Summer in Australia: Right now you’re probably dusting off your cricket gear, pulling out your beach umbrella and buying an econo-pack of 30+… but you should be cracking open your textbooks, booting up your PC and grabbing a bunch of coloured highlighters. Why?
Summer can be one of the best times to get ahead in your study and education goals, without giving up the booze and partying (totally). You could be working fewer hours at your job, daylight saving kicks in, and by organising your time right you can set yourself up for a killer 2013.
Open Colleges’ Top 12 Tips
1. Know Thyself: and schedule accordingly
Pressure can be destructive. If you try to achieve too much study, your goals will seem impossible and you might become frustrated. Decide on a daily and weekly target and stick to it; 2 hours a day or 10 hours a week is probably enough in most cases. Are you a morning or night person? Days are longer in summer and mornings are not the chilly, doona-inducing hazard that they are in winter. But know your limits: does your brain stop working after 90 minutes, or, do you crash and burn after 3pm? Some days you just aren’t ‘on’, so don’t beat yourself up. Use those days to get through some light reading or research instead of making detailed notes.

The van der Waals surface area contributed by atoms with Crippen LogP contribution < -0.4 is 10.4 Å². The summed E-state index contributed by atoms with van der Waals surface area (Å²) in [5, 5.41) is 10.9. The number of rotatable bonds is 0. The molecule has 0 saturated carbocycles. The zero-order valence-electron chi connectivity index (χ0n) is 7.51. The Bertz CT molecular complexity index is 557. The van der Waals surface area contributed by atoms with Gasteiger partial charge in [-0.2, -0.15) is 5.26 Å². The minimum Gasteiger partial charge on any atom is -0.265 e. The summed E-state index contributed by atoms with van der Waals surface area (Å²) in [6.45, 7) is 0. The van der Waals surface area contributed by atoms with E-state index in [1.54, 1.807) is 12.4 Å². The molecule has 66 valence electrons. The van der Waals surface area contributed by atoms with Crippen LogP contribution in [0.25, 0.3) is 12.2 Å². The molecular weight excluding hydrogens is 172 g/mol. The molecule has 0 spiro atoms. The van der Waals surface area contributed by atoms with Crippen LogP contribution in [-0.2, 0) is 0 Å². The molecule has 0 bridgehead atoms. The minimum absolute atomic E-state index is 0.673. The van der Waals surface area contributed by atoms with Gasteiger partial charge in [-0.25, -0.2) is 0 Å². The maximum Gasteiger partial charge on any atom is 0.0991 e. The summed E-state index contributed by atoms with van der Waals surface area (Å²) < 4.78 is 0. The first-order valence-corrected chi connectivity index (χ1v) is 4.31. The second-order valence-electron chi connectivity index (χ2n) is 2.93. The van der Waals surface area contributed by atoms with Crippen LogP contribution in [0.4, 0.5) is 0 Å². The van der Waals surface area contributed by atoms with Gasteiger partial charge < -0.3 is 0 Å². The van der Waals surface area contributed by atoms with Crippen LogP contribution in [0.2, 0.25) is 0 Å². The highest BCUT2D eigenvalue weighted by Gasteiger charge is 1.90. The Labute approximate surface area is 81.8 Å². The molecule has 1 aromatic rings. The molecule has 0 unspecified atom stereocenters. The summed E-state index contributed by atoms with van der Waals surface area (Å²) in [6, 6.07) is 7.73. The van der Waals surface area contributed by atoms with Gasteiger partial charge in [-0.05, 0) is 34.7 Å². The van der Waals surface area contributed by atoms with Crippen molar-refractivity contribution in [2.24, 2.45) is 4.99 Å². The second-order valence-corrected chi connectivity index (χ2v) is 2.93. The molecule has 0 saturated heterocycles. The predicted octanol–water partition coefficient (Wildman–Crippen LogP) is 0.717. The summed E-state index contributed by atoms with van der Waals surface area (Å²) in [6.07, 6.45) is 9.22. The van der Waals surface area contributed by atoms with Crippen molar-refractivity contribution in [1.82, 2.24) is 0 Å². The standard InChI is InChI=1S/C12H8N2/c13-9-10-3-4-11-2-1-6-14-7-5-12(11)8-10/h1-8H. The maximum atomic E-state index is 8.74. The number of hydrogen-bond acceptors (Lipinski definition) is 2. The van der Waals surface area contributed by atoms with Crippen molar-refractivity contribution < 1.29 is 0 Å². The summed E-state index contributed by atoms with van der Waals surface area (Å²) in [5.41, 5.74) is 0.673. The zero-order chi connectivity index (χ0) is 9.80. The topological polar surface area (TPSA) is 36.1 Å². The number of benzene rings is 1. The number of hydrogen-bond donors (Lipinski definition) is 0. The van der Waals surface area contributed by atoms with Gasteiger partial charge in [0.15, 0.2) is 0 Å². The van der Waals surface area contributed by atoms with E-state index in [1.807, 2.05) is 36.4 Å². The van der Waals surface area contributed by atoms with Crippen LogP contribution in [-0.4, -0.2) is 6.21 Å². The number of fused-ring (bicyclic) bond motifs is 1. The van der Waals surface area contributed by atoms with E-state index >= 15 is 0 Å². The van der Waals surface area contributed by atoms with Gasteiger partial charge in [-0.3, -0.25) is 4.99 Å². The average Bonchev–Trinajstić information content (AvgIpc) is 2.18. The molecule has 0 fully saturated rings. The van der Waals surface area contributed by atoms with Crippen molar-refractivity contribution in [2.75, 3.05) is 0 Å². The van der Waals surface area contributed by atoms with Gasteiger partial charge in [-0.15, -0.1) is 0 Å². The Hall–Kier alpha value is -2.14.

2. Hey Pasty – go get some fresh air!
With more technological doodads than ever before, we can go places we never could before to study or work. Mark Sisson, fitness expert and author says, “What’s extremely cool about our increasing reliance on technology is that instead of preventing our communion with nature, it actually makes it even more possible.” Invest in a notebook/laptop with a matte screen, or access your Wi-Fi from your backyard. Find a local green space with Wi-Fi and get a battery that will cover your study hours, while setting your screen to a contrast level that will allow you to work in a shady spot. Working in a space with low wind is a good plan, and make sure you have all your study stuff sorted; bring pens, water, notepaper, snacks and anything else you’ll need.